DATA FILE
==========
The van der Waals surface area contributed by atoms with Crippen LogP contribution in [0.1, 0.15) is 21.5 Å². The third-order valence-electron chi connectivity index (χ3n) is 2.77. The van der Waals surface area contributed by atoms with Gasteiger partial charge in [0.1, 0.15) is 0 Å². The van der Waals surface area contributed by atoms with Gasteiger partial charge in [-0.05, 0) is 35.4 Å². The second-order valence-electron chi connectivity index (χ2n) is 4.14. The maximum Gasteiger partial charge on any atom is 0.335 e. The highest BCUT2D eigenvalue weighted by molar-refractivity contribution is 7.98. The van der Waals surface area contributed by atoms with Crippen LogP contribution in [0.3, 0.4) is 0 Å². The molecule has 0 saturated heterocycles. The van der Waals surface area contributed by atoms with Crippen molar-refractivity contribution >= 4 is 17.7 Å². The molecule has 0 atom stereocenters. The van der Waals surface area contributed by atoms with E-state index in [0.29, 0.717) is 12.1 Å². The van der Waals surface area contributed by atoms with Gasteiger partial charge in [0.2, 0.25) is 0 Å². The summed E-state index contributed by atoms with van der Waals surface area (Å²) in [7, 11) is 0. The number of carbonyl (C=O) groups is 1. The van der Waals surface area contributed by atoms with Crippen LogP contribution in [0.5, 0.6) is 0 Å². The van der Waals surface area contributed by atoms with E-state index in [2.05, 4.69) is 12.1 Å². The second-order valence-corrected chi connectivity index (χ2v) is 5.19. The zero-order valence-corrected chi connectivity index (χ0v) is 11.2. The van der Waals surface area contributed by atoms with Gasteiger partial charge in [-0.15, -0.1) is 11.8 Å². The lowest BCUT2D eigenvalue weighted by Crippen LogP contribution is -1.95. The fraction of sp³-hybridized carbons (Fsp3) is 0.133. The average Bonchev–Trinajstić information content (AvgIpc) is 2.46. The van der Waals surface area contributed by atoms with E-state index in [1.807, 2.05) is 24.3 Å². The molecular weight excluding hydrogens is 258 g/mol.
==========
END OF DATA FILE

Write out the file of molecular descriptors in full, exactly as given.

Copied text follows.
The van der Waals surface area contributed by atoms with Crippen LogP contribution in [0.1, 0.15) is 21.5 Å². The third-order valence-electron chi connectivity index (χ3n) is 2.77. The van der Waals surface area contributed by atoms with Gasteiger partial charge in [0.1, 0.15) is 0 Å². The van der Waals surface area contributed by atoms with Gasteiger partial charge in [-0.05, 0) is 35.4 Å². The second-order valence-electron chi connectivity index (χ2n) is 4.14. The maximum Gasteiger partial charge on any atom is 0.335 e. The highest BCUT2D eigenvalue weighted by molar-refractivity contribution is 7.98. The van der Waals surface area contributed by atoms with Crippen LogP contribution in [0.3, 0.4) is 0 Å². The molecule has 0 saturated heterocycles. The van der Waals surface area contributed by atoms with Crippen molar-refractivity contribution >= 4 is 17.7 Å². The molecule has 0 atom stereocenters. The van der Waals surface area contributed by atoms with E-state index in [0.29, 0.717) is 12.1 Å². The van der Waals surface area contributed by atoms with Gasteiger partial charge in [0.2, 0.25) is 0 Å². The summed E-state index contributed by atoms with van der Waals surface area (Å²) in [7, 11) is 0. The number of carbonyl (C=O) groups is 1. The van der Waals surface area contributed by atoms with Crippen LogP contribution in [0.5, 0.6) is 0 Å². The van der Waals surface area contributed by atoms with E-state index in [2.05, 4.69) is 12.1 Å². The second-order valence-corrected chi connectivity index (χ2v) is 5.19. The zero-order valence-corrected chi connectivity index (χ0v) is 11.2. The van der Waals surface area contributed by atoms with Gasteiger partial charge in [-0.15, -0.1) is 11.8 Å². The lowest BCUT2D eigenvalue weighted by Crippen LogP contribution is -1.95. The fraction of sp³-hybridized carbons (Fsp3) is 0.133. The average Bonchev–Trinajstić information content (AvgIpc) is 2.46. The van der Waals surface area contributed by atoms with E-state index in [1.807, 2.05) is 24.3 Å². The molecular weight excluding hydrogens is 258 g/mol.